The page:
Exam 3 -- Epilepsy Flashcards Preview

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Flashcards in Exam 3 -- Epilepsy Deck (22):

Epilepsy is characterized by decreased amounts of which neurotransmitter? And increased activation of which receptors?

Decreased GABA (decreased inhibition) and increased NMDA activation (increased excitation)


Tonic-clonic (grand mal) is a type of generalized seizure. It includes a tonic phase, a clonic phase, and a postictal recovery phase. About how long does each of these phases last?

Tonic = 10-20 seconds; clonic = 30-90 seconds, and postictal = 5-30 minutes


What is the name for the postictal paresis that can sometimes occur in a patient after a tonic-clonic seizure?

Todd's paralysis; it typically lasts less than 48 hours


In order to consider a diagnosis of status epilepticus, what must be true?

There must have been a seizure lasting more than 30 minutes, OR at least two seizures without full recovery between.


True or false: absence seizures (petite mal) are convulsive seizures.

False; they are non-convulsive.


Give a one-sentence description of a tonic seizure.

Sudden muscle stiffness with or without impaired consciousness.


Give a one-sentence description of a clonic seizure.

Muscle spasms with or without impaired consciousness.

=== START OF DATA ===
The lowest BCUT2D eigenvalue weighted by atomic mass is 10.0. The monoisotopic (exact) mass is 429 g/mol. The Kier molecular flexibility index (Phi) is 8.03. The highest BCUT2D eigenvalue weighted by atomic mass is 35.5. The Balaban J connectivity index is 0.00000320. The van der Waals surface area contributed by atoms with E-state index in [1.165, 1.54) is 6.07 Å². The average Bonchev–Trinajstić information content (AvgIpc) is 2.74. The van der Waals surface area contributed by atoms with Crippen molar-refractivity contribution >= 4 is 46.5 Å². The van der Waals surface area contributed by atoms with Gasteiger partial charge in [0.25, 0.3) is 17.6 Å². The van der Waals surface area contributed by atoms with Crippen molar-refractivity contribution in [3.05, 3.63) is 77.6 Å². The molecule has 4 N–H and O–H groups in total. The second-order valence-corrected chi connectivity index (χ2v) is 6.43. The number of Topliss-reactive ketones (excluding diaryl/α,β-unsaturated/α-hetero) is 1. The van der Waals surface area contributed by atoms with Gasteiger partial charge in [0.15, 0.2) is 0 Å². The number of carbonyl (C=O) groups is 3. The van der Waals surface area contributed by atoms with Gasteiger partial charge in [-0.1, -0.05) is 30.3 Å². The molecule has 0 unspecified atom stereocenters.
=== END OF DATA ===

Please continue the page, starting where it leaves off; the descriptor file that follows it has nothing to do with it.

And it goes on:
Give a one-sentence description of a myoclonic seizure.

Sudden, brief muscle contractions lasting 1-2 seconds, without impaired consciousness.


In terms of partial/focal seizures, which involves impairment of consciousness, and which does not?

Complex impairs consciousness, simple does not.


Jacksonian march is associated with what type of seizure?

Simple partial.


Which type of seizure is most common?

Complex partial.


True or false: a complex partial seizure usually lasts three minutes or less, during which time the patient either remains motionless or engages in automatisms.



Which drugs are broad spectrum anti-epileptic drugs?

Lamotrigine, topiramate, valproate


True or false: ethosuximide and gabapentin are both acceptable drugs for absence seizures

False; only ethosuximide; gabapentin is contraindicated.


Which drugs are anti-epileptic drugs for focal seizures?

Carbamazepine, phenytoin, phenobarbital, gabapentin.


What is the drug of choice to treat general seizures? What pregnancy category does this drug fall into?

Valproate; Category D. Note: valproate can also be used for anti-convulsion in MS.


What is the drug of choice to treat focal seizures?



What are the common side effects of anti-epileptic drugs?

N&V, diarrhea, dizziness, weight gain, skin rash, blood dyscrasias, interaction with other medications, diplopia, blurred vision, nystagmus, color changes.


Which anti-epileptic medication is associated with myopic shift and angle closure? For bonus points, which other condition can this drug be used for?

Topiramate; can also be used for idiopathic intracranial hypertension.


For focal seizures, surgical removal of the area causing the seizure is a treatment option, leaving 65-75% of patients seizure free. What is the most common site of the surgery?

Temporal lobe.


What other treatment options, besides drugs and surgery, may be used to help with seizures?

Vagus nerve stimulation, and NeuroPace (brain implant that interrupts seizures automatically)


Epilepsy prognosis is fairly good if controlled with medications. Children with epilepsy have a 3-4x increased risk of death. Sudden, unexplained death in epilepsy (SUDEP) occurs in 2-18% of patients with epilepsy.

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